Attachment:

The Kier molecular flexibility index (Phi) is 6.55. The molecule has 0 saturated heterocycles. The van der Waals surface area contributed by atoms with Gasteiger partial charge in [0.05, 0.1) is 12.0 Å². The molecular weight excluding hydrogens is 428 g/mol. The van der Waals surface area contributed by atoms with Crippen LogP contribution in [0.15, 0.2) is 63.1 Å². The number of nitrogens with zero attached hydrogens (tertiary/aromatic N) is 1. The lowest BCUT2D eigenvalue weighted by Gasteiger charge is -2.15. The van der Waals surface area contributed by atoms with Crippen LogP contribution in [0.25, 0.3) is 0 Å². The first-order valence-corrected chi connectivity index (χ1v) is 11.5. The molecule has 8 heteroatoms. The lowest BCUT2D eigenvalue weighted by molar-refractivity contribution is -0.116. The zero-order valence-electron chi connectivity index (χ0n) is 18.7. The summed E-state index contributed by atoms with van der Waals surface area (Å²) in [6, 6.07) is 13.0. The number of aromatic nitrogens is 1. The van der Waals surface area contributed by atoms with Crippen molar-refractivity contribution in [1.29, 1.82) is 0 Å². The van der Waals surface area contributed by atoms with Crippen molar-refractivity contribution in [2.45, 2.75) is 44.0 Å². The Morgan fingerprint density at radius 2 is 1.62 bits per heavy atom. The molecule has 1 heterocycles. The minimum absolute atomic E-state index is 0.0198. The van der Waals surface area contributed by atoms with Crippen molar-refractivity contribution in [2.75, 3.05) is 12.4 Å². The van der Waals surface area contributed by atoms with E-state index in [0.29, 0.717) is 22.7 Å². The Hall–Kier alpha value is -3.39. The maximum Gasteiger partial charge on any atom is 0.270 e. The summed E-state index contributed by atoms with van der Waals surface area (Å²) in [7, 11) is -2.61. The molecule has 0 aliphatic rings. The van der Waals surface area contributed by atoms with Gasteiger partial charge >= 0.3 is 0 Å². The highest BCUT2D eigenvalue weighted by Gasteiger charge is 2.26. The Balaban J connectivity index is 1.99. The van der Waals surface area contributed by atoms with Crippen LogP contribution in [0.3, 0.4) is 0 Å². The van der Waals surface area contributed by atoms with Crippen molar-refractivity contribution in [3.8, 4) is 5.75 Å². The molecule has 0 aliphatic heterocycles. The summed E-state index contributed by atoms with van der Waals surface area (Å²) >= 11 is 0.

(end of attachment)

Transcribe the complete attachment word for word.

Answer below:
The Kier molecular flexibility index (Phi) is 6.55. The molecule has 0 saturated heterocycles. The van der Waals surface area contributed by atoms with Gasteiger partial charge in [0.05, 0.1) is 12.0 Å². The molecular weight excluding hydrogens is 428 g/mol. The van der Waals surface area contributed by atoms with Crippen LogP contribution in [0.15, 0.2) is 63.1 Å². The number of nitrogens with zero attached hydrogens (tertiary/aromatic N) is 1. The lowest BCUT2D eigenvalue weighted by Gasteiger charge is -2.15. The van der Waals surface area contributed by atoms with Crippen LogP contribution in [0.25, 0.3) is 0 Å². The first-order valence-corrected chi connectivity index (χ1v) is 11.5. The molecule has 8 heteroatoms. The lowest BCUT2D eigenvalue weighted by molar-refractivity contribution is -0.116. The zero-order valence-electron chi connectivity index (χ0n) is 18.7. The summed E-state index contributed by atoms with van der Waals surface area (Å²) in [6, 6.07) is 13.0. The number of aromatic nitrogens is 1. The van der Waals surface area contributed by atoms with Crippen molar-refractivity contribution in [1.29, 1.82) is 0 Å². The van der Waals surface area contributed by atoms with Crippen molar-refractivity contribution in [2.45, 2.75) is 44.0 Å². The Morgan fingerprint density at radius 2 is 1.62 bits per heavy atom. The molecule has 1 heterocycles. The minimum absolute atomic E-state index is 0.0198. The van der Waals surface area contributed by atoms with Crippen molar-refractivity contribution in [2.75, 3.05) is 12.4 Å². The van der Waals surface area contributed by atoms with E-state index in [0.29, 0.717) is 22.7 Å². The Hall–Kier alpha value is -3.39. The maximum Gasteiger partial charge on any atom is 0.270 e. The summed E-state index contributed by atoms with van der Waals surface area (Å²) in [7, 11) is -2.61. The molecule has 0 aliphatic rings. The van der Waals surface area contributed by atoms with Gasteiger partial charge >= 0.3 is 0 Å². The highest BCUT2D eigenvalue weighted by Gasteiger charge is 2.26. The Balaban J connectivity index is 1.99. The van der Waals surface area contributed by atoms with Crippen LogP contribution in [0.3, 0.4) is 0 Å². The van der Waals surface area contributed by atoms with Crippen molar-refractivity contribution in [3.8, 4) is 5.75 Å². The molecule has 0 aliphatic heterocycles. The summed E-state index contributed by atoms with van der Waals surface area (Å²) >= 11 is 0.